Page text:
Over the last decade, the craft brewing industry has exploded in popularity. Small micro-breweries and brewpubs have cropped up across Michigan and the United States—many obtaining regional and national popularity.
However, breaking into the brewing industry and keeping up with the competition isn’t an easy task. High start-up costs, long licensing waiting-periods, and extensive regulatory restrictions place economic limitations on entrepreneurial brewers looking to get their foot in the door. Brewers that achieve increased popularity may not be able to meet increased demand due to the capacity limits of their facilities, their licensed brewing volumes, or restrictions on their ability to engage in off-premises distribution.
However, there are less costly and less burdensome alternatives to immediately opening and licensing a brand new brewing facility or investing in additional facility space and equipment. The Alcohol and Tobacco Tax and Trade Bureau (“TTB”) and the Michigan Liquor Control Commission (“MLCC”) allow for certain persons or entities to have their beer brewed by existing licensed brewers in order meet beer production needs. However, if these arrangements are not carefully set up and licensed in accordance with state and federal law, it can create compliance issues for both parties.
In this type of arrangement, a person or entity (“licensor”) may contract to have a licensed Michigan brewer manufacture the licensor’s beer product. The licensor enters into a licensing and brewing arrangement with the licensed Michigan brewer, whereby the licensor grants the licensed Michigan brewer the right to its trade name, beer recipe, and ownership rights to any of the licensor’s beer that is brewed by the licensed Michigan brewer in exchange for a royalty fee.
Benefit to Licensor: The licensor gets the benefit of profits with minimal investment and reduced overhead. The licensed brewer shoulders a majority of the licensing, operating, and financial obligations. This type of arrangement may interest a brewer that has reached its licensed manufacturing capacity or has insufficient equipment and facilities to support increased beer production. It can also be ideal for a retailer that desires to produce a beer product in order to profit off its popular trade name.
Benefit to Licensed Brewer: The licensed brewer gets the benefit of the sales profits. This arrangement would be especially beneficial if the brewer is experiencing decreased demand of its own products and/or has excess brewing capacity in its facility.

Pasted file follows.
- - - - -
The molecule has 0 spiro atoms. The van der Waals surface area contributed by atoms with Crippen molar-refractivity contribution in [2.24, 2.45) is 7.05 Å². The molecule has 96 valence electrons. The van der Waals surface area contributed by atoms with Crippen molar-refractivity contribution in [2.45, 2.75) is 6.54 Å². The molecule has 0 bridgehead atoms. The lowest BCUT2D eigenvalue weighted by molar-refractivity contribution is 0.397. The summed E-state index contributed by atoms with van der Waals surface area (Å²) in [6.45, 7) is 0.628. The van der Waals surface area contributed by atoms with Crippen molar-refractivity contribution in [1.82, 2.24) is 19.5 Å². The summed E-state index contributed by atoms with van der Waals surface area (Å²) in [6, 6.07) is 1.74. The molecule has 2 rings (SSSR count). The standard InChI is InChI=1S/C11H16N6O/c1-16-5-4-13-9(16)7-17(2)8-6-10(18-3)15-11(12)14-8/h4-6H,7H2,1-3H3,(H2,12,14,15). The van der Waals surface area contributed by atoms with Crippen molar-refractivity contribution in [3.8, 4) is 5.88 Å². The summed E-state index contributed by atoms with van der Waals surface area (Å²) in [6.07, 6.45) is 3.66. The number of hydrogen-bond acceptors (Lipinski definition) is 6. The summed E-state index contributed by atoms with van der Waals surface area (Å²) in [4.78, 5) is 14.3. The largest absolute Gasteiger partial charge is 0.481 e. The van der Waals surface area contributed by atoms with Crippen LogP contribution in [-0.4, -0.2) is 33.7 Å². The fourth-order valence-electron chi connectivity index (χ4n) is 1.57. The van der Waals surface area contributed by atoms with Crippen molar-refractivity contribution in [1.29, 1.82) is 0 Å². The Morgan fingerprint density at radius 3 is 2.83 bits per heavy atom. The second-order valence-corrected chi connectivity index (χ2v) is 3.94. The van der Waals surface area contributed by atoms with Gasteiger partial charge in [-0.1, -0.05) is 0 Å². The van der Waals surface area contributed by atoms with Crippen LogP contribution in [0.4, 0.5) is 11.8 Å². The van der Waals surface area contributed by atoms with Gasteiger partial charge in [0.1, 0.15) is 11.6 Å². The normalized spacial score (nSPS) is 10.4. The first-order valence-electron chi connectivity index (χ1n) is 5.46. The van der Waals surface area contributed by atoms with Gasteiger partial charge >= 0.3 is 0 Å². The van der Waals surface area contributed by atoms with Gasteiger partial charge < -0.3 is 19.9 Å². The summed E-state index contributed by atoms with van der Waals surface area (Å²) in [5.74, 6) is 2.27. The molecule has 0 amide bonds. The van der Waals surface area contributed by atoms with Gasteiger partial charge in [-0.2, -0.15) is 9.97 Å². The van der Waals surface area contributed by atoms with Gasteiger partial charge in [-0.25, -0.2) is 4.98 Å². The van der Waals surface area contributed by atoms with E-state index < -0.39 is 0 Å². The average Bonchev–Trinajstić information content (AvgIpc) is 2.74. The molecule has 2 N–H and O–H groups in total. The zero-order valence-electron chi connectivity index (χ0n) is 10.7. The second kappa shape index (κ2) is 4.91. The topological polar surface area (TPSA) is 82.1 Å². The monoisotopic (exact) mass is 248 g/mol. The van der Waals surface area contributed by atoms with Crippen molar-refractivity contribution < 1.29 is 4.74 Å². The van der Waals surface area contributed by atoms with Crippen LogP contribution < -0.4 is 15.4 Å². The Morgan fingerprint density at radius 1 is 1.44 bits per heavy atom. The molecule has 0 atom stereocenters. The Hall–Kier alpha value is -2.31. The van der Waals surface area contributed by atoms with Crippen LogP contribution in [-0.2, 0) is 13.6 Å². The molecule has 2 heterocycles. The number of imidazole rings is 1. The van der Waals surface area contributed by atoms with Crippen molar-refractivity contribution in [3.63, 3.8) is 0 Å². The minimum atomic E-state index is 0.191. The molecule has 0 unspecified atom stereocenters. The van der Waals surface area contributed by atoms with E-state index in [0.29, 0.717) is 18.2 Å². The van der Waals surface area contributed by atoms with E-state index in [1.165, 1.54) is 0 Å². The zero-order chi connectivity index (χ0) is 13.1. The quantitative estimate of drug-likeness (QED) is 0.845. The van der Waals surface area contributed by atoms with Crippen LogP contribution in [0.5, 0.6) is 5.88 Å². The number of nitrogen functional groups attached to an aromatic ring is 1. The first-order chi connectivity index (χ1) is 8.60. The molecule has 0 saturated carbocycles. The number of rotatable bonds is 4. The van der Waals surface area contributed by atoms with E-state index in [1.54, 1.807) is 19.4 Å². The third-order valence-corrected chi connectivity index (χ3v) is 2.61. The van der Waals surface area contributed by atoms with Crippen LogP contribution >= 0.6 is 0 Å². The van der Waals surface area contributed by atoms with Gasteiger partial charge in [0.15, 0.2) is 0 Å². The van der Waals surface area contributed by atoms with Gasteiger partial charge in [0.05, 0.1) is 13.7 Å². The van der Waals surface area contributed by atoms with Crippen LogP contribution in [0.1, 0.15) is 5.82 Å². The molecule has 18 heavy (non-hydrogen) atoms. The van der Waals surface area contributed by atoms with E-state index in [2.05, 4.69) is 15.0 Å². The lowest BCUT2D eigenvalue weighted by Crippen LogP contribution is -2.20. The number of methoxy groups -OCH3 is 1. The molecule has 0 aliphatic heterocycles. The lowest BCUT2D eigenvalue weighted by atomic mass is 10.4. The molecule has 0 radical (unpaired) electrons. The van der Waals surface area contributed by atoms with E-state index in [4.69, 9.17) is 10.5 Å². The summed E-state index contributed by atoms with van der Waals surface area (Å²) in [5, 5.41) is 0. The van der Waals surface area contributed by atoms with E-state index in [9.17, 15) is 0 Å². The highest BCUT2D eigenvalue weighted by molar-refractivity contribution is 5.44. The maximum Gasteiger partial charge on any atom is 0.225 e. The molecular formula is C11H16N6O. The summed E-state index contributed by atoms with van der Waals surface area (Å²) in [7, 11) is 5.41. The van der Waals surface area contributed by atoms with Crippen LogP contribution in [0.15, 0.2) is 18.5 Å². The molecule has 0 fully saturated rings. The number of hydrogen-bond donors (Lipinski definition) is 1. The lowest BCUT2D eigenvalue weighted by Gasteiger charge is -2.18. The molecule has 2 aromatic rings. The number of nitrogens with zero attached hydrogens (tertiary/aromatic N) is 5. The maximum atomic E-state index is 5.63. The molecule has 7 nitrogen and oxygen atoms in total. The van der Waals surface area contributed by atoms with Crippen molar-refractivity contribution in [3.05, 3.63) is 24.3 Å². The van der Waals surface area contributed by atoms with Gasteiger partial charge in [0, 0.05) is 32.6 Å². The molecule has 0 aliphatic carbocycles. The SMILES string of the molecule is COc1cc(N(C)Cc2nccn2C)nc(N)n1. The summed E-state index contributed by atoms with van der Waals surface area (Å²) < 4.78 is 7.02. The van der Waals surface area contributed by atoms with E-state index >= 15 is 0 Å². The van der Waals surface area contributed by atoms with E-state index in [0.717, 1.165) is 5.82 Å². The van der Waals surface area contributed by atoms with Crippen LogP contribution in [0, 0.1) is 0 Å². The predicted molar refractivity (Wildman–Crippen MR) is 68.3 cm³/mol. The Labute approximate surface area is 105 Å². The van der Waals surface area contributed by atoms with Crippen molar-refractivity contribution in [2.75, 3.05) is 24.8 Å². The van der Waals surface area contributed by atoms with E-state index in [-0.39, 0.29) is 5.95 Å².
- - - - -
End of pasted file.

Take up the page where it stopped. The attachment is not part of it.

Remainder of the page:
In this type of arrangement, a Michigan licensed brewer (the “tenant”) may enter into an agreement to “alternate” use of another Michigan licensed brewer’s premises (the “host”). The tenant essentially brews its beer using the host’s facility and equipment (and sometimes employees) in exchange for a fee.
Benefit to Tenant: The tenant gets the benefit of brewing beer without being required to immediately invest in a facility and equipment. This type of arrangement is advantageous for a new brewer desiring to test the market prior to opening its own brewery or an existing brewer that is unable to meet its licensed brewing capacity due to space or equipment restrictions.
Benefit to Host: The host gets the benefit of increased profits with reduced overhead. In addition, beer attributable to the tenant will not go towards the calculation of the host’s licensed brewing capacity.
Avoid The Pitfalls
While contract brewing and alternating proprietorship arrangements present two unique alternatives for brewers in Michigan, such agreements must be carefully drafted to comply with state and federal law and, if required, the arrangements must be licensed at a state and federal level. Parties should consult with an experienced attorney before entering into one of these arrangements, since both parties must adhere to special rules with respect to many business matters, including licensing, record retention, taxes, distributor contracting, and operations.
This client alert is published by Dickinson Wright PLLC to inform our clients and friends of important developments in the field of brewing law. The content is informational only and does not constitute legal or professional advice. We encourage you to consult a Dickinson Wright attorney if you have specific questions or concerns relating to any of the topics covered in here.
FOR MORE INFORMATION CONTACT:
Jessica Russell is an associate in Dickinson Wright’s Troy office. She can be reached at 248.433.7503 or email@example.com.
Dana Ulrich is of counsel in Dickinson Wright’s Troy office. She can be reached at 734.623.1674 or firstname.lastname@example.org.
Jared Smith is an associate in Dickinson Wright’s Troy office. He can be reached at 248.433.7597 or email@example.com.
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